I have always been told many times over my 27 years, that I am too emotional; my tears have been called “a burden” since as long as I can remember when it comes to everyone outside of my own mother. Friends called me “attention seeking” and family called me “too sensitive.” I don’t believe that I am any of those things though; I believe I am human. Society loves to silence us. Especially women. I’ve stopped allowing their opinions to affect me (for the most part, as I said…I’m human.) I use mantras to help myself continue down my chosen path which in my opinion is an amazing one. I know that I have so many gifts that are special and that will benefit people if only I can believe in myself. In so many ways, my daughter has been the one to teach me this and to keep me going when I felt like maybe I couldn’t.
“We must teach our girls that if they speak their mind, they can create the world they want to see.”
— Robyn Silverman
There have been many changes to our lives so that I am able to show my daughter that she is able to say “no.” She is able to speak her mind, she is able to tell the truth, she is able to have bad days, she is able to tell people they are wrong (especially in situations where she is being blamed for something), and she is able to be her own priority. She is able to be validated in so many ways, that most of us only dream of and this is normal for her! These things are huge! These things are things that every one wishes they were able to do without second guessing themselves or wondering if they can…
My daughter is able to tell people who criticize her that she doesn’t like their opinion. That trucks are for girls too and that her favorite color can be blue because “it’s just a color…I like it!” This is everything I’ve ever wanted and more. I hope that these things lead to bigger things that help her to create her perfect life. One where abusive relationships will not be apart of her story, one where she will speak up when someone is harassing her, one where she can say no loudly and bravely. I’m hoping that all of these things will prepare her for the world and help her to live it proudly without shame or fear of being “less than.” When she feels like she can’t do something and tears roll down her face, I tell her “You can!! You can do anything!! Just put your heart and mind to it!” She doesn’t always believe me but I know the more that I say it, the more she will understand and believe.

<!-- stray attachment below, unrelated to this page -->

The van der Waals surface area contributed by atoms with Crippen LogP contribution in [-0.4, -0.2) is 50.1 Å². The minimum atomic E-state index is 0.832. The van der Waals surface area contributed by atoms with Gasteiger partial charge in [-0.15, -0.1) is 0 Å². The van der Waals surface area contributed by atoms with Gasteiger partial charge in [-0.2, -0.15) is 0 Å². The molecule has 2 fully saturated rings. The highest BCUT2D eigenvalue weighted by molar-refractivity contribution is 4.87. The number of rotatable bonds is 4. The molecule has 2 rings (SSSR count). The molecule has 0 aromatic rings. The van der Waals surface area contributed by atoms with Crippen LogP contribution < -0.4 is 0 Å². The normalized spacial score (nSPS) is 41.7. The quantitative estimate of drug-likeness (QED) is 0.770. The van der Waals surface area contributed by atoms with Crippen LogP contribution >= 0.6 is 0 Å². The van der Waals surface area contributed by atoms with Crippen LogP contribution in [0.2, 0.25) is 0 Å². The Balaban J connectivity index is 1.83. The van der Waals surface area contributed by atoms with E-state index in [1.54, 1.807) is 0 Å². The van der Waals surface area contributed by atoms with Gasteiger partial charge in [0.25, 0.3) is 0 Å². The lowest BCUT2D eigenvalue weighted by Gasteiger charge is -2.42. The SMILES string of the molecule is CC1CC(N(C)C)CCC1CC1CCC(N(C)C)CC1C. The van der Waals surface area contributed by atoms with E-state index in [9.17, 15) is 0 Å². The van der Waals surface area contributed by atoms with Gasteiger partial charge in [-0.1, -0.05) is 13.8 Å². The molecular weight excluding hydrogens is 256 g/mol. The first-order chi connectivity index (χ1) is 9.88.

Parenting this brilliant little girl; has made me realize not only that I want to teach her how to create her own world where she is the designer, the ruler, the master, the boss…it has also made me realize that I can be that for myself. As mothers (and human beings in general) it can be so challenging to do everything perfectly and I’ve decided that it doesn’t have to be perfect, it can be…human. It can be real, honest, and raw. Sometimes it isn’t the prettiest but at the end of the day, they know me and love me with all of my flaws and all of my mistakes. We are not always seen for who we are; sometimes the veil of motherhood cloaks us so well that, that is all people see but I am here to shatter those glass ceilings. I am here to be everything and anything I want to be, take down the patriarchy, and teach my daughter to do the same.
“Teach your daughters to worry less about fitting into glass slippers and more about shattering glass ceilings.” — Melissa Marchonna